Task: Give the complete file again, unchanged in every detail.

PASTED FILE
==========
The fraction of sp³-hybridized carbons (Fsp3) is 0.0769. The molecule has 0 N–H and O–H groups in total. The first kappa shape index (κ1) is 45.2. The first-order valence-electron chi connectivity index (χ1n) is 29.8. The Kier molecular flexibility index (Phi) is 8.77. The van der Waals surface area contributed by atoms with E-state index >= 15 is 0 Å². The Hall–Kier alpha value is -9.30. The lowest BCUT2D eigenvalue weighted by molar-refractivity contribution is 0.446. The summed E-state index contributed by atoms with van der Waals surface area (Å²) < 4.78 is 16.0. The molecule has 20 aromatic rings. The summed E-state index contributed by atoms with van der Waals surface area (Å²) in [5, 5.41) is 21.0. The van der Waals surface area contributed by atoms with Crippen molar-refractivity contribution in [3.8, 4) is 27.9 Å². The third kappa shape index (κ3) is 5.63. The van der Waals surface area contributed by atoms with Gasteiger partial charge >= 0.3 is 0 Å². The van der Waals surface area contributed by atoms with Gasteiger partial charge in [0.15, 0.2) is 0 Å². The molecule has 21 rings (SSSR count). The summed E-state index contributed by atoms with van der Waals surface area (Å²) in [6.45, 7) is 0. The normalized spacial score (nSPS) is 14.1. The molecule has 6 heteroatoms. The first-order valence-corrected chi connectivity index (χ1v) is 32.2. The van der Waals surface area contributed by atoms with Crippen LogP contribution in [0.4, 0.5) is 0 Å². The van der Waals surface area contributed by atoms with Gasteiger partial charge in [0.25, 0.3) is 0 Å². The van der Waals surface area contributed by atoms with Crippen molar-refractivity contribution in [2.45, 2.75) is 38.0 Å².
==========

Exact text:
The fraction of sp³-hybridized carbons (Fsp3) is 0.0769. The molecule has 0 N–H and O–H groups in total. The first kappa shape index (κ1) is 45.2. The first-order valence-electron chi connectivity index (χ1n) is 29.8. The Kier molecular flexibility index (Phi) is 8.77. The van der Waals surface area contributed by atoms with E-state index >= 15 is 0 Å². The Hall–Kier alpha value is -9.30. The lowest BCUT2D eigenvalue weighted by molar-refractivity contribution is 0.446. The summed E-state index contributed by atoms with van der Waals surface area (Å²) < 4.78 is 16.0. The molecule has 20 aromatic rings. The summed E-state index contributed by atoms with van der Waals surface area (Å²) in [5, 5.41) is 21.0. The van der Waals surface area contributed by atoms with Crippen molar-refractivity contribution in [3.8, 4) is 27.9 Å². The third kappa shape index (κ3) is 5.63. The van der Waals surface area contributed by atoms with Gasteiger partial charge >= 0.3 is 0 Å². The van der Waals surface area contributed by atoms with Gasteiger partial charge in [0.15, 0.2) is 0 Å². The molecule has 21 rings (SSSR count). The summed E-state index contributed by atoms with van der Waals surface area (Å²) in [6.45, 7) is 0. The normalized spacial score (nSPS) is 14.1. The molecule has 6 heteroatoms. The first-order valence-corrected chi connectivity index (χ1v) is 32.2. The van der Waals surface area contributed by atoms with Crippen LogP contribution in [0.4, 0.5) is 0 Å². The van der Waals surface area contributed by atoms with Gasteiger partial charge in [0.25, 0.3) is 0 Å². The van der Waals surface area contributed by atoms with Crippen molar-refractivity contribution in [2.45, 2.75) is 38.0 Å².